April 11, 2013

A Table, A Chair, A Bowl Of Fruit

Table: 'a piece of furniture that has a flat top and one or more legs.' (Merriam-Webster) Sounds like a straightforward innovation that requires basic tools.

Israel is the new Silicon Valley of the east. Israeli researchers have developed USB flash drives, drip irrigation systems and nanowires. Want some fun? Israelis invented Rummikub. Thirsty? Israel’s original summer staple is Limonana (lemon juice with mint). Time for a snack? Crunch on Bamba, our original best-selling snack food.

If Israel is a leading innovator in medicine, economics, physics, optics, chemistry, biotechnology, theoretical computer science, computer hardware, computer software, agriculture and energy, then why can’t we have a table with a flat surface?

Case in point. We ordered a table for our living room. Since we could not find one that matched our furniture, we ordered a custom piece from a store in Tel Aviv. Since we wanted to have it for our daughter’s bat mitzvah party, we ordered it two months in advance.

“No problem,” we were told. “It should take two weeks.”

We gave the store our specific measurements. We brought in a sample floorboard so they could match the table top’s color.  We left them a deposit and our phone number. They sketched the design on a piece of paper and we left the store.

Two weeks went by. Nothing. I called the store.

“I am so happy you called. I wanted to get in touch with you but I don’t have your number. Your table is almost ready.”

That’s strange, I thought; my phone number was on the design sheet. If they don’t have my number, what are they working from?

I called again a week later.

“I am so happy you called. The table is ready, but they placed the shelf too low. I am sending it back and it will be ready soon.”

I called two weeks later.

“I am so happy you called. The table is ready. It will be delivered Monday.

I called on Monday.

“It will be delivered on Thursday.”

I called on Thursday.

“There is a problem with the color of the glass. We want you to have a perfect table. It will be ready next Thursday.”

I called back in a week, biting my nails. (The bat mitzvah party was a mere four days away.)

“So glad you called. The delivery man is coming to you tomorrow.”

Morning. No table. Afternoon. No table. Delivery guy AWOL. We parked our furniture anxieties aside as many out of town relatives arrived to celebrate with us and they were all coming to dinner. Just as we were ready to sit down, the delivery guy knocked on the door. The table was here!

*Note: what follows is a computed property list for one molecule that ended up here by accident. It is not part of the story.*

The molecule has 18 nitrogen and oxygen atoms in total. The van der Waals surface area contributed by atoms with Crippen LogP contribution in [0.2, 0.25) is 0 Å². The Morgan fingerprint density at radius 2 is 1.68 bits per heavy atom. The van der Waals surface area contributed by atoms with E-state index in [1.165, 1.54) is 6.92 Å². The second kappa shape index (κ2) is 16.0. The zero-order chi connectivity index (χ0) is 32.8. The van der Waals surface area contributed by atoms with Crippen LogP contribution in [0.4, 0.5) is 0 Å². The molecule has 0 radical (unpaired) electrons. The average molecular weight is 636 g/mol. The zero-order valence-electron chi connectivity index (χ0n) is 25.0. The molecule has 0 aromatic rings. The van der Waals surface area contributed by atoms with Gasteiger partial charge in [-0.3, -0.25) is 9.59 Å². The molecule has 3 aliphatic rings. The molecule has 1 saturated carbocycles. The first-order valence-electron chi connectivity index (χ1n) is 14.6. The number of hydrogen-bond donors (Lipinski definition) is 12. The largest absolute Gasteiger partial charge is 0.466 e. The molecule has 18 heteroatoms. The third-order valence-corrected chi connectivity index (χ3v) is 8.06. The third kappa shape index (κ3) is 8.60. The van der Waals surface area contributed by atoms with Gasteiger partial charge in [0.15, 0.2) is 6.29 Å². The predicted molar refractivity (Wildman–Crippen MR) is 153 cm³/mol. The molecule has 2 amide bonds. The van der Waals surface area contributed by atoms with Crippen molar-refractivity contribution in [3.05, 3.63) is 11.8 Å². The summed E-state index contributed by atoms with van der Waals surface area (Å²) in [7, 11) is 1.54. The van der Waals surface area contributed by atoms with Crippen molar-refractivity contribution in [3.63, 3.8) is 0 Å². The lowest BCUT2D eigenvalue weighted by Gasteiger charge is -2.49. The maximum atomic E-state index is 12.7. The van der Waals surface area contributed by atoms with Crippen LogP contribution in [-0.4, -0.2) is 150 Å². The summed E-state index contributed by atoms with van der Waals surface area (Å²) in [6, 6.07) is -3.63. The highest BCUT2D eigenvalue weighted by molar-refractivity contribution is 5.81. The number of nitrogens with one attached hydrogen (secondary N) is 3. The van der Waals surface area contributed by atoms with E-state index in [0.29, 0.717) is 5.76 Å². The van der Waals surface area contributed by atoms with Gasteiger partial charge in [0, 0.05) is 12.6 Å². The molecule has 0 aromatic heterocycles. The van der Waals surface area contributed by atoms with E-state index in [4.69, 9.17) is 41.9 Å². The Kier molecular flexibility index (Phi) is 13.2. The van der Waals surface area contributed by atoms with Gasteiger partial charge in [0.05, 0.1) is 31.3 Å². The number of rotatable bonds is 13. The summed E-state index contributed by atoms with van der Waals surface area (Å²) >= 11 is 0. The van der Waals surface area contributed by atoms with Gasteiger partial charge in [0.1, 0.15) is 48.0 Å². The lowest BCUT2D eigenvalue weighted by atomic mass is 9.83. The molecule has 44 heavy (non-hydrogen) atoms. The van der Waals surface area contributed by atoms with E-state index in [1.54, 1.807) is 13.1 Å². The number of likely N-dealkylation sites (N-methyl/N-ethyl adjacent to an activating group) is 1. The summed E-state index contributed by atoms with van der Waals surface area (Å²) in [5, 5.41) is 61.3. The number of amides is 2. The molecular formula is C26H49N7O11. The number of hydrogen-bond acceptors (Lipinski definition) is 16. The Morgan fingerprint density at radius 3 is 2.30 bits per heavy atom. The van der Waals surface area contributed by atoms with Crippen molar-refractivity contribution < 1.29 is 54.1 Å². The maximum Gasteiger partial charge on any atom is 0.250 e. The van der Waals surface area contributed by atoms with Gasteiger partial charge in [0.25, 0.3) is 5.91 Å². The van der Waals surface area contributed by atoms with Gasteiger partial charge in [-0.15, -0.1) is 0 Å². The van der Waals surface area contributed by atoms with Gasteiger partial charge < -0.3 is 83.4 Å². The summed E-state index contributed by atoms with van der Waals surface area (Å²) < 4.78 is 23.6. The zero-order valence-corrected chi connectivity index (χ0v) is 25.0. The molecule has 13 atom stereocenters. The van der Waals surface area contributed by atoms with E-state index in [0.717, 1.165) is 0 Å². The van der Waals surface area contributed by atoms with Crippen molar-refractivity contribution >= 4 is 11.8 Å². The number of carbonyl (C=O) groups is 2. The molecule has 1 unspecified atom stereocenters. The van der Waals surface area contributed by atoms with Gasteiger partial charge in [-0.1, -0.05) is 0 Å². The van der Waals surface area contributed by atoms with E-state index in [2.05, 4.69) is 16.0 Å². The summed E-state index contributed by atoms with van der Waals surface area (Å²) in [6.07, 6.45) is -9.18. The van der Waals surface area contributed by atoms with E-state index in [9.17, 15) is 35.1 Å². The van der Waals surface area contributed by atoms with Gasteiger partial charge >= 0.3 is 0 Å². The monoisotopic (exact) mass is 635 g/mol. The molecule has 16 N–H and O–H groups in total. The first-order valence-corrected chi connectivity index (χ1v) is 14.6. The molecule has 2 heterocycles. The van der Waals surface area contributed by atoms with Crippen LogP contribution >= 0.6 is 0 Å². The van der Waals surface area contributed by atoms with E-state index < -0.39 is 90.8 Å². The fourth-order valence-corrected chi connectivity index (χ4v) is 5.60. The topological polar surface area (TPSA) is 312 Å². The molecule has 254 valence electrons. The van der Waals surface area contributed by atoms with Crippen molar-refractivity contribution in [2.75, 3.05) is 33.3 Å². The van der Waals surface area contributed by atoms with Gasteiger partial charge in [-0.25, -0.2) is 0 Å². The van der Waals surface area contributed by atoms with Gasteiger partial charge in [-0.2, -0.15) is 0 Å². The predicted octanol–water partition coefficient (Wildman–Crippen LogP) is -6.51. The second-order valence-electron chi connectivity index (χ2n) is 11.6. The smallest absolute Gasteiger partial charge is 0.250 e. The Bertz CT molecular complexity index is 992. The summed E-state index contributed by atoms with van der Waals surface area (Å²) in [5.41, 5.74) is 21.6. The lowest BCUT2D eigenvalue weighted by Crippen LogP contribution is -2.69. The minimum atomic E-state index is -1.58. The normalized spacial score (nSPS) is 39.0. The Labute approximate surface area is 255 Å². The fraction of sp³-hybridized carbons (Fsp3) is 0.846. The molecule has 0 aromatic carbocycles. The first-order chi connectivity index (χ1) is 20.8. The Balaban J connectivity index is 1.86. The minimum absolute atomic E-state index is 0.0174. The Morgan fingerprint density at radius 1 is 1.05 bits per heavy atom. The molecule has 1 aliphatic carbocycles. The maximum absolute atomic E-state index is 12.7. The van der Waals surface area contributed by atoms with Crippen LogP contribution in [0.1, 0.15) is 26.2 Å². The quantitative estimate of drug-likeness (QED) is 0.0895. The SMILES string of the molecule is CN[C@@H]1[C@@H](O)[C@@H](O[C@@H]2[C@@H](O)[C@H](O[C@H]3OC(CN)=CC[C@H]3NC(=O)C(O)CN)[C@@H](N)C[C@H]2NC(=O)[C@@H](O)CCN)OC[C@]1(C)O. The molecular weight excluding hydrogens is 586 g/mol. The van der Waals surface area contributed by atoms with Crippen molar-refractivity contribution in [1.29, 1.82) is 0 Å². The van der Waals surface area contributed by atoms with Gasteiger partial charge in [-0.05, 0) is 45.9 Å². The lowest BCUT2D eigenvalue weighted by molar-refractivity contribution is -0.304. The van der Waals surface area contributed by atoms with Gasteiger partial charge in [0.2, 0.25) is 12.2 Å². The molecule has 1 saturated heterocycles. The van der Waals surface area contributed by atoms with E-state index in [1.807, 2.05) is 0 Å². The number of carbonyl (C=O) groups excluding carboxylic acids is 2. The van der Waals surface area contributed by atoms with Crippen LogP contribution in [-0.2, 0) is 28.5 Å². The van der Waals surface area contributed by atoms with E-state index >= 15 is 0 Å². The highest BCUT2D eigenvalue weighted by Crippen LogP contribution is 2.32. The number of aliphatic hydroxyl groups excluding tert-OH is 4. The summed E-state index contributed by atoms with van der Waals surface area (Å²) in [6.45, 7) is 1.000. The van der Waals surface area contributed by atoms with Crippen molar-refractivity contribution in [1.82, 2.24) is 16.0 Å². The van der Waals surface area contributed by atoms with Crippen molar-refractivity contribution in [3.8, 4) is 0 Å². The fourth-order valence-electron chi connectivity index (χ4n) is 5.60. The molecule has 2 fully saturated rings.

Everyone ‘oohed’ and ‘aahed’ as we unwrapped our custom table and placed it in its proud position in the living room. And then there was silence.

My husband ran to his toolbox and came back brandishing a level. He placed it on the glass top and everyone, all twenty of us, including the delivery guy, watched the little bubble floating in the level, finally settling to the far right of center.

“This table is not level,” my husband pronounced. 

The delivery guy, still astonished by the level, muttered under his breath, “In my life, I have never seen such a thing.” That is, until the proverbial table leg hit the fan.

“I am not paying for this,” my husband yelled, repositioning the level. “Take it back.”

The delivery guy scrambled and called his boss. There was an exchange of words and numbers. The food was getting cold and the conversation was getting hot.

Vexed, my husband proclaimed, “The owner wants me to pay in full and says he will pick up the table later and then fix it. Am I a fryer?”

Before we knew it, the owner jumped in his car and was making a beeline to our house. Dinner was on the table and was cold. The driver was sitting on our stairs nervously looking at the level and then at the crowd. I was looking at the driver and wondering if I should set a place for him at the table. The table sat in its corner looking despondent and crooked.

We ate and drank. The delivery guy refused our offers to join us, preferring to sit on the stairs and becoming more despondent than the table…until there was an abrasive knock on the door.

Two brothers descended on our merry party and then all twenty-three of us watched the bubble on the level as it pondered, then positioned itself off-center.

The brothers conferred. We added our two bits and then they asked for our tools. Our tools? Were they not master furniture makers?  Was this not a custom piece? Are tables supposed to be sloped?

By the time we finished dessert, they invited us for a demonstration. It was a refurbished table that was, lo and behold, straight. The brothers beamed. The delivery guy caressed the table. We all nodded in assent as if this were the most innovative table that ever was. As Einstein once said, "A table, a chair, a bowl of fruit and a violin; what else does a man need to be happy?” 

The brothers carefully counted every hundred shekel bill, paid the poor, starving, depraved delivery guy and left.

Amidst the chaos, I did not mention that the color was wrong. Completely. I had given them a brown floorboard to match the wooden shelf. They had told me over the phone that the color was perfect, then returned the brown floorboard with a black table. Details. Perhaps Israel should invest some research into color blindness.

Although this country seems to have its head soaring high in the academic clouds, its shoes are often worn on the wrong feet.

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